The Surry was a square-rigged transport ship with an overall length of 117 ft. 6 ins., a breadth above the gunwales of 29 ft. 6 ins, and a draught, when loaded, of 18 ft. She was copper-sheathed, and had quarter galleries, with a bust of Minerva for a figurehead.
The Australian in May 1836 reported the following information about the Surry which had been printed in the Portsmouth Herald (n.d) -
The Surry, convict ship, drove from her anchors on the 25th, and struck on the brake. She lost three anchors and cables. The underwriters have gained the consent of the Admiralty to her being docked and refitted here. Notwithstanding the strong representations that have been made of the unwholesome effect of supplying those unfortunate people, the prisoners, with cocoa, instead of oatmeal, the Surry has been supplied with that article, which even, was it of the best quality is any thing but nutritious, and in the present instance it is the very refuse of the stores. We expect to hear that the men will suffer even worse than did the miserable men who perhaps happily for them, perished in the George the Fourth.
On Thursday 3rd December 1835 the Surry was reported to be at Spithead waiting a fair wind to proceed to Cork to take on board convicts for New South Wales 
The prisoners embarked on the Surry had been held in Cork prison prior to transportation. A description of the gaol and prison at Cork was published in the Topographical Dictionary of Ireland.....
The gaol has been enlarged at different periods, and is now very commodious and well-arranged. It is under the direction of a governor and deputy-governor; and is divided into 8 wards, 2 for male debtors, 5 for male offenders, and 1 for females of every description, which is subdivided into three sections appropriated respectively to debtors, untried and convicts. The male wards contain 95 cells, capable of accommodating 425 inmates; that of the females has accommodations for 66; each ward has a day-room and a spacious airing-yard: there are four solitary cells. The gaol and the surrounding extensive enclosed ground are kept in the highest order; the prisoners, who on their admission are clothed in a distinguishing prison dress, are fully occupied either on the tread-wheel or in the duties of whitewashing and cleansing the floors, yards, and passages. The number of prisoners committed in 1835 was 978, of whom 740, including 203 females, were charged with criminal offences; 200, of whom 12 were females, were debtors; 20 were soldiers, and 18, of whom one was a female, were committed under process of the exchequer. The House of Correction, built by Messrs. Pain on the north side of the gaol, is a well-arranged edifice, consisting of a centre and two detached wings towards the gaol, and of three other ranges of building, radiating from the centre northward. The centre contains the governor's apartments on the ground floor, a chapel both for Protestants and Roman Catholics on the second, and an infirmary on the third. The radiating buildings contain 78 cells, with washing-rooms in each range; on the ground floor are day and work rooms, having airing-yards attached to them. The number of convicts committed, in 1835, was 567. The prison is under the management of a governor. The classification and regulations, both of the gaol and house of correction, are highly conducive to the reformation of the prisoners. Those in the latter establishment are employed in manufacturing their own clothing and other necessary articles of consumption: attached to it is a tread-mill, used for supplying both prisons with water. A sum of £1600 was presented by the Grand Jury, at the last autumn assizes, for an hospital for the use of the prisoners, to be erected on the adjoining ground: it is to extend 100 feet in front, the centre to be two stories high, with wings; the interior is to be divided into six wards, three for each sex. The Female Penitentiary or Convict Depot, occupies the site of the old fort erected in the southern suburb, in the reign of Elizabeth. It is capable of containing 250 inmates, who are brought hither from all parts of Ireland, and remain until the arrival of vessels to convey them to their final place of destination. During their residence here they are employed in needle-work, washing and knitting, so as to supply not only themselves but all the convicts sent out of Ireland with clothing: the number of suits thus made annually is about 1000. The number committed to this prison, in 1835, was 457, of whom 315 were transported to New South Wales. Schools have been established in all the prisons. The hulk is no longer used as a place of confinement.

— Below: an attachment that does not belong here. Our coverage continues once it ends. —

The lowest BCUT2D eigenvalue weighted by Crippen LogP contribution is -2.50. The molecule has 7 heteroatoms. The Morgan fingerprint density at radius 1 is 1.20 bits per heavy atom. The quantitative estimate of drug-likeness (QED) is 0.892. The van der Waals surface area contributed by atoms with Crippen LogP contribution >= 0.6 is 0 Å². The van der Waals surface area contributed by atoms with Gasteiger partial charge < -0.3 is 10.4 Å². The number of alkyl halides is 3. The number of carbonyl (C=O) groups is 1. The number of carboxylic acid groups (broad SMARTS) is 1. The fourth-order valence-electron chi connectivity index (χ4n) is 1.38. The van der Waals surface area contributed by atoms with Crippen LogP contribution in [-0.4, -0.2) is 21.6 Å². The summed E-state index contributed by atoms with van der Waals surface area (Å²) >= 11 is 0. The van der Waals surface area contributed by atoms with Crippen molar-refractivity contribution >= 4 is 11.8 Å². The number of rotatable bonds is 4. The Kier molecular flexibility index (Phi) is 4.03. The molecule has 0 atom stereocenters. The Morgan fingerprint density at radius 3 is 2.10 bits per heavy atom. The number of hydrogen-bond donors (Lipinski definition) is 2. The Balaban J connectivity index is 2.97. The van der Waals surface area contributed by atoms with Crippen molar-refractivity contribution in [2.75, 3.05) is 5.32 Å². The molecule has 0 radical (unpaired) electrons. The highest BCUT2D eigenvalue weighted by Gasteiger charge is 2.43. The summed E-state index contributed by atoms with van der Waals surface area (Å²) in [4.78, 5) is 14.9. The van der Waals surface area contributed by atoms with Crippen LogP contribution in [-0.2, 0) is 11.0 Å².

Surgeon Thomas Robertson
Thomas Robertson kept a Medical Journal from 9 October 1835 to 4 June 1836. At Cork he received on board 227 male prisoners including 32 emigrant boys from Ireland all in good health.
The Surry departed on 9th January 1836. According to his journal Thomas Robertson commenced giving the prisoners oatmeal two weeks into the journey. There was enough provided that they could have it for breakfast twice a week. The rest of the time they had the chocolate which they did not like.
The Surry arrived in Port Jackson 17 May 1836 with 222 male prisoners, five having died on the voyage: -
Jeremiah Bryan aged 38,
John Kelaky age 20,
James Burn aged 30,
Patrick Lane aged 60 and
Moses Ward aged 45.
Passengers arriving on the Surry included Dr. John Arthur, Inspector General of Hospitals VDL, Mrs. Arthur, two children and two servants.
Lieutenant John Braithwaite Bonham, 50th regiment, Ensign O'Neil, 4th regiment, and 26 rank and file of the 50th regiment with eight women and fourteen children.
 Hampshire Advertiser and Salisbury Guardian Royal Yacht Club Gazette, Southampton Town and County Herald, Isle of Wight Journal, Winchester Chronicle, and General Reporter (Southampton, England), Saturday, December 05, 1835; Issue 646. 19th Century British Library Newspapers: Part II.